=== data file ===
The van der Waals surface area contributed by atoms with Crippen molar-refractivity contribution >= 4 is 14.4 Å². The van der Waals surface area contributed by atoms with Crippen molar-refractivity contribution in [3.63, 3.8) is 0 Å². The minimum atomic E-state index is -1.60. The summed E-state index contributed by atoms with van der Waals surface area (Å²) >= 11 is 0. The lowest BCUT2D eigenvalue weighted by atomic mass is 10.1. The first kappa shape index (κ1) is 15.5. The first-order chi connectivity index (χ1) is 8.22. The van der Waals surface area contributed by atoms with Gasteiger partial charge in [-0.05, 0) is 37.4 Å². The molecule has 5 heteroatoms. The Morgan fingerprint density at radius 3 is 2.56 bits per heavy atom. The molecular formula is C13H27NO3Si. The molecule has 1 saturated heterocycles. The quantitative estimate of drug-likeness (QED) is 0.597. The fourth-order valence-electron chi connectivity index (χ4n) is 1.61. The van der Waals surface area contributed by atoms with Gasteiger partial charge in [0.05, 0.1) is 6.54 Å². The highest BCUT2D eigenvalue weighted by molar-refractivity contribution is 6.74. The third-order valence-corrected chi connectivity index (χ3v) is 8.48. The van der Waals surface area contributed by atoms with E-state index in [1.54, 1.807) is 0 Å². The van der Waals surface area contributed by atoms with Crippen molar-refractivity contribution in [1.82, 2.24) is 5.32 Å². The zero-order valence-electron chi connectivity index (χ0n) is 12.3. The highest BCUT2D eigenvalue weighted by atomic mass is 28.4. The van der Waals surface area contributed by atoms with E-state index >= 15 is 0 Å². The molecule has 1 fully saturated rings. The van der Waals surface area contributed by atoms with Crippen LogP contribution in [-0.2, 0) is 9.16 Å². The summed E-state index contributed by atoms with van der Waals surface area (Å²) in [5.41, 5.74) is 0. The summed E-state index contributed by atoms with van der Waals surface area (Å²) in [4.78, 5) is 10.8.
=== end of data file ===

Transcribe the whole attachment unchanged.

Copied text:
The van der Waals surface area contributed by atoms with Crippen molar-refractivity contribution >= 4 is 14.4 Å². The van der Waals surface area contributed by atoms with Crippen molar-refractivity contribution in [3.63, 3.8) is 0 Å². The minimum atomic E-state index is -1.60. The summed E-state index contributed by atoms with van der Waals surface area (Å²) >= 11 is 0. The lowest BCUT2D eigenvalue weighted by atomic mass is 10.1. The first kappa shape index (κ1) is 15.5. The first-order chi connectivity index (χ1) is 8.22. The van der Waals surface area contributed by atoms with Gasteiger partial charge in [-0.05, 0) is 37.4 Å². The molecule has 5 heteroatoms. The Morgan fingerprint density at radius 3 is 2.56 bits per heavy atom. The molecular formula is C13H27NO3Si. The molecule has 1 saturated heterocycles. The quantitative estimate of drug-likeness (QED) is 0.597. The fourth-order valence-electron chi connectivity index (χ4n) is 1.61. The van der Waals surface area contributed by atoms with Gasteiger partial charge in [0.05, 0.1) is 6.54 Å². The highest BCUT2D eigenvalue weighted by molar-refractivity contribution is 6.74. The third-order valence-corrected chi connectivity index (χ3v) is 8.48. The van der Waals surface area contributed by atoms with E-state index in [1.54, 1.807) is 0 Å². The van der Waals surface area contributed by atoms with Crippen molar-refractivity contribution in [1.82, 2.24) is 5.32 Å². The zero-order valence-electron chi connectivity index (χ0n) is 12.3. The highest BCUT2D eigenvalue weighted by atomic mass is 28.4. The van der Waals surface area contributed by atoms with E-state index >= 15 is 0 Å². The molecule has 1 fully saturated rings. The van der Waals surface area contributed by atoms with Crippen LogP contribution in [-0.2, 0) is 9.16 Å². The summed E-state index contributed by atoms with van der Waals surface area (Å²) in [5.41, 5.74) is 0. The summed E-state index contributed by atoms with van der Waals surface area (Å²) in [4.78, 5) is 10.8.